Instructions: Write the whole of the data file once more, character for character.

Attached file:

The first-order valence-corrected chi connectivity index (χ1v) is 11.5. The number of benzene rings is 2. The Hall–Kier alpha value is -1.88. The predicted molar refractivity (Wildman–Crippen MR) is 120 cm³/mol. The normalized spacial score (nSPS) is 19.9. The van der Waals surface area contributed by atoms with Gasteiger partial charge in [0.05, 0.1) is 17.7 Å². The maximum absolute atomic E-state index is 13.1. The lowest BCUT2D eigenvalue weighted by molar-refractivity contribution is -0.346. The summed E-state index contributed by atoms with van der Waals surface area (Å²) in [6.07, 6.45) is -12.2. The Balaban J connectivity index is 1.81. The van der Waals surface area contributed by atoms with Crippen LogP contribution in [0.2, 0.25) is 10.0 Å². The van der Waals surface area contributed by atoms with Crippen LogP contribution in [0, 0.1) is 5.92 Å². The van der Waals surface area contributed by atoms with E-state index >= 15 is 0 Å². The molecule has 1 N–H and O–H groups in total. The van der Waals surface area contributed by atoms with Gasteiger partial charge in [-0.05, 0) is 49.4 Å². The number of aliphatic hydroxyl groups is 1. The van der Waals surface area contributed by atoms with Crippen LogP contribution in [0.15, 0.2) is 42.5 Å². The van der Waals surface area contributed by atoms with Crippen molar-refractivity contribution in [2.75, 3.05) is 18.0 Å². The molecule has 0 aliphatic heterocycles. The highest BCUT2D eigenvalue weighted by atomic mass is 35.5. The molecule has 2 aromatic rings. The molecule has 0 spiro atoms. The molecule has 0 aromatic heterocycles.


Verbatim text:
The first-order valence-corrected chi connectivity index (χ1v) is 11.5. The number of benzene rings is 2. The Hall–Kier alpha value is -1.88. The predicted molar refractivity (Wildman–Crippen MR) is 120 cm³/mol. The normalized spacial score (nSPS) is 19.9. The van der Waals surface area contributed by atoms with Gasteiger partial charge in [0.05, 0.1) is 17.7 Å². The maximum absolute atomic E-state index is 13.1. The lowest BCUT2D eigenvalue weighted by molar-refractivity contribution is -0.346. The summed E-state index contributed by atoms with van der Waals surface area (Å²) in [6.07, 6.45) is -12.2. The Balaban J connectivity index is 1.81. The van der Waals surface area contributed by atoms with Crippen LogP contribution in [0.2, 0.25) is 10.0 Å². The van der Waals surface area contributed by atoms with Crippen LogP contribution in [0, 0.1) is 5.92 Å². The van der Waals surface area contributed by atoms with E-state index >= 15 is 0 Å². The molecule has 1 N–H and O–H groups in total. The van der Waals surface area contributed by atoms with Gasteiger partial charge in [-0.05, 0) is 49.4 Å². The number of aliphatic hydroxyl groups is 1. The van der Waals surface area contributed by atoms with Crippen LogP contribution in [0.15, 0.2) is 42.5 Å². The van der Waals surface area contributed by atoms with Crippen molar-refractivity contribution in [2.75, 3.05) is 18.0 Å². The molecule has 0 aliphatic heterocycles. The highest BCUT2D eigenvalue weighted by atomic mass is 35.5. The molecule has 2 aromatic rings. The molecule has 0 spiro atoms. The molecule has 0 aromatic heterocycles.